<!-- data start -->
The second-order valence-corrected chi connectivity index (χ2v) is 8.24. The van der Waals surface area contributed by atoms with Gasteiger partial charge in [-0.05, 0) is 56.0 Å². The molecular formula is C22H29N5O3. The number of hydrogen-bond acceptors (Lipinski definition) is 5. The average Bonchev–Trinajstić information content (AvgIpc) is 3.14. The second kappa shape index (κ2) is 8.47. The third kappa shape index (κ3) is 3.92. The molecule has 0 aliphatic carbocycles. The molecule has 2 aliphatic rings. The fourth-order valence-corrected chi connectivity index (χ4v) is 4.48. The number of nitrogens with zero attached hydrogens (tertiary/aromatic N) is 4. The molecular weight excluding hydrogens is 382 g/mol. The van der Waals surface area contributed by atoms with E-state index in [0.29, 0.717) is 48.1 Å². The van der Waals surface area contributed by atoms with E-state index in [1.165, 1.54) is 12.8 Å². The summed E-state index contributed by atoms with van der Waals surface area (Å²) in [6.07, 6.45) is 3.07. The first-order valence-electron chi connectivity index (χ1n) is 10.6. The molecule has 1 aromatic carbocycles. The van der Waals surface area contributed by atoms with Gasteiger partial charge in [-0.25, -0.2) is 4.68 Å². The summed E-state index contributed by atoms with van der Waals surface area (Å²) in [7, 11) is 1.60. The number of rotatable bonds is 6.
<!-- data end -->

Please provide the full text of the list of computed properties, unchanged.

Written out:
The second-order valence-corrected chi connectivity index (χ2v) is 8.24. The van der Waals surface area contributed by atoms with Gasteiger partial charge in [-0.05, 0) is 56.0 Å². The molecular formula is C22H29N5O3. The number of hydrogen-bond acceptors (Lipinski definition) is 5. The average Bonchev–Trinajstić information content (AvgIpc) is 3.14. The second kappa shape index (κ2) is 8.47. The third kappa shape index (κ3) is 3.92. The molecule has 0 aliphatic carbocycles. The molecule has 2 aliphatic rings. The fourth-order valence-corrected chi connectivity index (χ4v) is 4.48. The number of nitrogens with zero attached hydrogens (tertiary/aromatic N) is 4. The molecular weight excluding hydrogens is 382 g/mol. The van der Waals surface area contributed by atoms with E-state index in [0.29, 0.717) is 48.1 Å². The van der Waals surface area contributed by atoms with E-state index in [1.165, 1.54) is 12.8 Å². The summed E-state index contributed by atoms with van der Waals surface area (Å²) in [6.07, 6.45) is 3.07. The first-order valence-electron chi connectivity index (χ1n) is 10.6. The molecule has 1 aromatic carbocycles. The van der Waals surface area contributed by atoms with Gasteiger partial charge in [-0.25, -0.2) is 4.68 Å². The summed E-state index contributed by atoms with van der Waals surface area (Å²) in [7, 11) is 1.60. The number of rotatable bonds is 6.